Canton Repository: Mandel touts investment fund
By Tim Botos | Canton Repository
CANTON - State Treasurer Josh Mandel was in town Thursday to tout a milestone in a two-year-old investment fund that he made available to local governments.
The name of the fund — State Treasury Asset Reserve Plus — probably doesn’t mean much to the average citizen. However, its purpose should resonate: It enables cities, counties, schools, villages, townships and library districts, for example, to earn more money in interest than they could with some bank accounts.
“You might have schools that can buy another computer ... cities that can hire another cop,” said Mandel, a Republican running for re-election this year against Democrat Connie Pillich.
The treasurer’s office already offered a similar fund, called STAR Ohio, which dated back to the 1980s. Mandel, elected to the office four years ago, said he wanted to create something better, thus the creation of STAR Plus, a federally insured pooled fund, which now has 586 users statewide.
Recently, the fund surpassed $2 billion in deposits.
Mandel was in Canton to meet with Stark County Treasurer Alex Zumbar and his staff to ask for feedback on STAR Plus. Zumbar said it’s been a great tool for Stark, which has $20 million in the fund, collecting a 0.2-percent interest rate.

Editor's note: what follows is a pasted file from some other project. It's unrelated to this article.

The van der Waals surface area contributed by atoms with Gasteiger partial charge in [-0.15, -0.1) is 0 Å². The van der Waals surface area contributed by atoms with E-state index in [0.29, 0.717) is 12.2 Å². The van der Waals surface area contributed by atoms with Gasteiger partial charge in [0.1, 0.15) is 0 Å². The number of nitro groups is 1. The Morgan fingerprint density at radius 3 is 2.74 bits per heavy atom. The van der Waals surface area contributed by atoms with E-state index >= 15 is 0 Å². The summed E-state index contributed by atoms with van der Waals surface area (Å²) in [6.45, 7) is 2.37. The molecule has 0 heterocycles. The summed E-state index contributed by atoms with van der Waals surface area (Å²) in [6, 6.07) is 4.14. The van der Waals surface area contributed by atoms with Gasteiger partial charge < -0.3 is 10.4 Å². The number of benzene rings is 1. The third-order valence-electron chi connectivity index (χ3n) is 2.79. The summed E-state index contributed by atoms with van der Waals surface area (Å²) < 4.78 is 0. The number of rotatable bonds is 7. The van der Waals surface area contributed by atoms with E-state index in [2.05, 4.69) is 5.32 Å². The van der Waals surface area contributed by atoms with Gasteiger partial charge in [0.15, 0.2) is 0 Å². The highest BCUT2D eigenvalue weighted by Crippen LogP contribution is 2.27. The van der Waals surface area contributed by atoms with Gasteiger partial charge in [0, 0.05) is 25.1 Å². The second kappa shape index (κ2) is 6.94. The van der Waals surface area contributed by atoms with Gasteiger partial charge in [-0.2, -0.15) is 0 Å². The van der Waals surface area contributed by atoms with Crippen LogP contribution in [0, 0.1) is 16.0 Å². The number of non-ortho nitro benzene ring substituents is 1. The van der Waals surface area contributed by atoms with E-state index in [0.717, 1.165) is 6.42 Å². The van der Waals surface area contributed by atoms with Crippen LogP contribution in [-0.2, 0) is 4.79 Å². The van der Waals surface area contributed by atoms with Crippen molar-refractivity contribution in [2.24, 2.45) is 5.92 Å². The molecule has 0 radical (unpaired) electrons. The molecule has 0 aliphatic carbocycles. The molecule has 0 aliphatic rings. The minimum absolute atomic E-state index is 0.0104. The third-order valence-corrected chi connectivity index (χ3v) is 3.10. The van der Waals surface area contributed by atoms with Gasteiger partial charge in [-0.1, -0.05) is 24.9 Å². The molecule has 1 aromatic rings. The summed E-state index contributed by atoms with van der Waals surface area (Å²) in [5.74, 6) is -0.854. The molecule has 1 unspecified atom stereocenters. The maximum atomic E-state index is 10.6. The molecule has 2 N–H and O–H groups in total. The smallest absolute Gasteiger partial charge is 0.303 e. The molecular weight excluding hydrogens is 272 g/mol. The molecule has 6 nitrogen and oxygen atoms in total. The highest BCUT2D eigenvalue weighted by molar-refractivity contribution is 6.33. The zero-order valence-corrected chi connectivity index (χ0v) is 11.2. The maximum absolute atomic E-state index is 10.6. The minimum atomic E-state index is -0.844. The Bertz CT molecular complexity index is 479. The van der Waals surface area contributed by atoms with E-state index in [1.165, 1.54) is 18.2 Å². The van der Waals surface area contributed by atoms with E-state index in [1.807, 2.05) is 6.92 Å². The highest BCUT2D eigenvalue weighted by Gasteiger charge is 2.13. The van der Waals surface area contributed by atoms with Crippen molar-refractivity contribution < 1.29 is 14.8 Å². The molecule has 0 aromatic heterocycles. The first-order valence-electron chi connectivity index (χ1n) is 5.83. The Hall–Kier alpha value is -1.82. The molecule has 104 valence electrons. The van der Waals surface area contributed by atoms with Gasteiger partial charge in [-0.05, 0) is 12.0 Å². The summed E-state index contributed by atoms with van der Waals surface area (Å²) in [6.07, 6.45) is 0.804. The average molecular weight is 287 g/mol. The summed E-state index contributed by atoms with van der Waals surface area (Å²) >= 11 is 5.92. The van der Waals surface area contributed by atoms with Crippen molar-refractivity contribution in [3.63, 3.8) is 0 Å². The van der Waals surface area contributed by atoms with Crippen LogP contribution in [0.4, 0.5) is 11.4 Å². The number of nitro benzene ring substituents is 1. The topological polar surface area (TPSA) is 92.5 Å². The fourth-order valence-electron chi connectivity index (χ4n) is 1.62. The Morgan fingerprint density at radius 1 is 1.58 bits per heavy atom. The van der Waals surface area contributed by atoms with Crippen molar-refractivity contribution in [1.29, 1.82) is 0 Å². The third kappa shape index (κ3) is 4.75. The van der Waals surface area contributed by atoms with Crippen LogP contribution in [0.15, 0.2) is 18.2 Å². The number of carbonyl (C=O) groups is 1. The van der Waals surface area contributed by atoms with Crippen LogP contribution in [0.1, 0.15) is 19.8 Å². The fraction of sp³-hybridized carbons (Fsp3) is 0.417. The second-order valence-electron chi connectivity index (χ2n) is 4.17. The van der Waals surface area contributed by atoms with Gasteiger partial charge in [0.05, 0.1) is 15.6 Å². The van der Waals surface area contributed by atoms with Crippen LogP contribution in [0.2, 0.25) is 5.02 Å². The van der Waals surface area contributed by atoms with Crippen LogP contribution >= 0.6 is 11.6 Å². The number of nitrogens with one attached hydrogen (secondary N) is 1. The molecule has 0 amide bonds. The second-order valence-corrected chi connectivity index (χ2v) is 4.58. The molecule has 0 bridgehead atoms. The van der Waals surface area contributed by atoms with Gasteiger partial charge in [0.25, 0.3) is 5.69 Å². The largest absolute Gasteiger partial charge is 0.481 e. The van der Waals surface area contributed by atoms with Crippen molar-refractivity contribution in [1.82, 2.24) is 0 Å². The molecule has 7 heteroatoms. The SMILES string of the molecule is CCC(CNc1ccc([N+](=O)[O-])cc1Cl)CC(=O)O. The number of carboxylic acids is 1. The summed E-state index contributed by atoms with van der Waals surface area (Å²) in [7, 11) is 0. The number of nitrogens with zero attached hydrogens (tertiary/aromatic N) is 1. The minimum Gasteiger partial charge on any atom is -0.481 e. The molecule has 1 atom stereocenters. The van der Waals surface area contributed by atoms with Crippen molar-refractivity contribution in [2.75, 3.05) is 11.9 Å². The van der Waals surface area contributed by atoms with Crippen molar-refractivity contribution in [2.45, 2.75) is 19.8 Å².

“It’s an excellent short-term investment opportunity,” Zumbar said.
The county treasurer’s office collects property taxes and holds them for short periods of time before the money is distributed to school systems and taxing authorities. The idea is to earn interest on the cash, to help support county offices.
“It’s a safe, secure investment option,” Zumbar said, noting that the county’s written investment policy is to create safety, liquidity and yield, in that order.
Eighteen Stark agencies, including governments, libraries and schools, currently have a combined $83.9 million invested in STAR Plus. The county treasurer’s $20 million on deposit (the allowable ceiling) is the most, with Jackson Local Schools next at $15 million.
Mandel also stumped for Ohio House Bill 175, a measure to place the state’s checkbook online. It breezed through the House and Mandel said he expects a senate vote in the fall.
“We want to empower the people ... create an army of citizen auditors,” Mandel said.
The searchable database of every state government expense and its purpose could be running early next year, he said. Mandel said he then will begin making rounds to local county commissioners, city council and school board meetings, to urge them to follow suit.
“It will make bureaucrats think twice,” Mandel said, adding that such transparency is the most effective way to make government employees spend wisely and efficiently.
Mandel said his office will foot the bill to add any local government to such a database — so it will cost them nothing.